Published on the 28/09/2018 | Written by Pat Pilcher
More expensive tech, export declines and falling US tech investment...
The US/China trade war of words went largely ignored until the US announced US$50 billion of tariffs on Chinese-produced goods in June. These were, in turn, matched tit-for-tat by China. While US vehicle manufacturers and farmers have begun to feel the pain, fears are emerging that fallout from the spat could spread. But what of its effect on the Australian tech sector?
US president, Donald Trump has now announced plans for a further US$200 billion of tariffs on Chinese goods, to which China has retaliated with tariffs on another US$60 billion of US imports. The move prompted a warning from Apple that this would drive up prices for its smartphones, computers, watches, adapters and chargers, all of which get manufactured in mainland China.
“Knock-on effects are probable for corporates as network switches, routers and other equipment prices see upward pressure.”
While the Apple Watch and iPhone were among products later exempted from tariffs, the rub is that China accounts for around 20 percent of Apple’s revenues. Fallout from the tariffs will no doubt include some nationalistic anti-US/anti-Apple sentiment likely to impact sales of Apple’s finished products in their market of manufacture. It is just one story line in the complex web of downstream impacts, and, despite exemptions on US steel and aluminium tariffs, Australia will not be immune.
An escalating trade war between the world’s two largest economies is likely to be a lose-lose proposition according to Brendan Rynne, KPMG Chief Economist. “Involvement by a significant number of other countries in a trade war would cut Australian national income by approximately half a trillion dollars over ten years – the equivalent of 40 percent of last year’s total household disposable income,” he says. “Around 60,000 jobs would be lost, and real wages pushed down by $16 per week for the average worker.”
While no other countries have joined the fray, Trump’s announcement of the additional $200+ billion in tariffs sent ripples through the world’s currencies, including the Australian dollar.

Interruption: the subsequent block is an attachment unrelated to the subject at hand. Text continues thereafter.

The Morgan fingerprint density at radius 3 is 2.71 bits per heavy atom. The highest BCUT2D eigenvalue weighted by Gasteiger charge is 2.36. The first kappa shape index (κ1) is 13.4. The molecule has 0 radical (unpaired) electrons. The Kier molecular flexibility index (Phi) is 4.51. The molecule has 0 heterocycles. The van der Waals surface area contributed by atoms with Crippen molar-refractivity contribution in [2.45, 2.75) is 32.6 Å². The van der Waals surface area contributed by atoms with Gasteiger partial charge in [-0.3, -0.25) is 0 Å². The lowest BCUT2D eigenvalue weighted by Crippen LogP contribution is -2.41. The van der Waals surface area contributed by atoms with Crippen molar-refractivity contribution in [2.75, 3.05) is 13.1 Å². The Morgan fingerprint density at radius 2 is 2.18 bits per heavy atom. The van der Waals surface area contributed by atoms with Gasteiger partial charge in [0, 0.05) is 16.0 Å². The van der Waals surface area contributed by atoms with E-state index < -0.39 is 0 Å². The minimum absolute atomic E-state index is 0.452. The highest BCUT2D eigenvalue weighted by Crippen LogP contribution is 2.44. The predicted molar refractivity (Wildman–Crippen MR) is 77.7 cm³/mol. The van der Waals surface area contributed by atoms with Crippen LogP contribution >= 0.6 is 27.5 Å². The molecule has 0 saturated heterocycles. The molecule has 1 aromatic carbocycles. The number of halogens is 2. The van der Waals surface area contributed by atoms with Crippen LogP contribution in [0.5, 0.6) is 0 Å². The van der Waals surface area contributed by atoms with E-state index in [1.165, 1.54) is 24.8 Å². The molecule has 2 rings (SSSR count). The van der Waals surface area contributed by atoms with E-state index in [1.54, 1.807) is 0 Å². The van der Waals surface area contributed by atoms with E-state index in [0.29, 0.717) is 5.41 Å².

The first real pain is likely to be experienced by Australian technology consumers as a falling Aussie dollar sends the cost of electronics spiralling upwards. With pundits speculating that the Aussie dollar could head south of US$0.60, the cost of imported consumer and business electronics, software and other technology would increase.
However, currency fluctuations do tend to correct back to a state of equilibrium over the longer term, but other factors are also at play.
In 1990 China accounted for less than three percent of global manufacturing output by value. Since then that figure has grown to close to a quarter. China now manufactures an estimated 80 percent of the world’s air-conditioners and 70 percent of the world’s smartphones as well as a vast amount of other electronics.
Tariff-inflated prices will likely soften US demand and that will translate to reducing the demand for Chinese imports of raw materials sourced from Australia.
Chinese manufacturers hit by tariffs will eventually be forced to pass costs onto customers. The Trump administration’s hit list of Chinese products facing tariffs includes electronic and networking equipment. How much prices could rise remains to be seen as the next round of tariffs won’t be announced for several months (many will increase from 10 to 25 percent in January). While Apple, Cisco, Dell and other US multinational tech companies have deep pockets, their willingness to absorb costs triggered by the tariffs won’t last forever.
It isn’t just consumer tech impacted either. The tariffs will affect infrastructure equipment. Knock-on effects are probable for telcos, ISPs and corporates as network switches, cellular stations, routers and other equipment prices see upward pressure.
Of more concern is the impact on Australia’s tech-led exports. These accounted for 14.8 percent of Australian manufactured goods exported overseas, with China accounting for 25 percent of that. In 2015, China announced its “Made in China 2025” programme, which is intended to decrease China’s dependence on overseas components used by their rapidly growing tech sector. Under the plan, the domestic content of core components and materials is to rise to 40 percent by 2020 and 70 percent by 2025.
Should the trade war further escalate, it is probable that the Chinese government could seek to accelerate made in China 2025 deadlines which could see demand for technology imports to China drop more quickly.
A more indirect impact of the trade war could be a reduction of US investment in Australian tech startups. Earlier this year, a sell-off of US tech stocks happened after reports surfaced that US officials were considering the introduction of restrictions that would block Chinese companies from investing in US tech companies.
If the trade war further escalates, falling confidence in the tech sector could see it lose significant value. A side effect of such a dip could be a slow down of investment in Australian tech ventures by US firms (which in 2017 injected AU$4.2 billion into the Australian tech sector).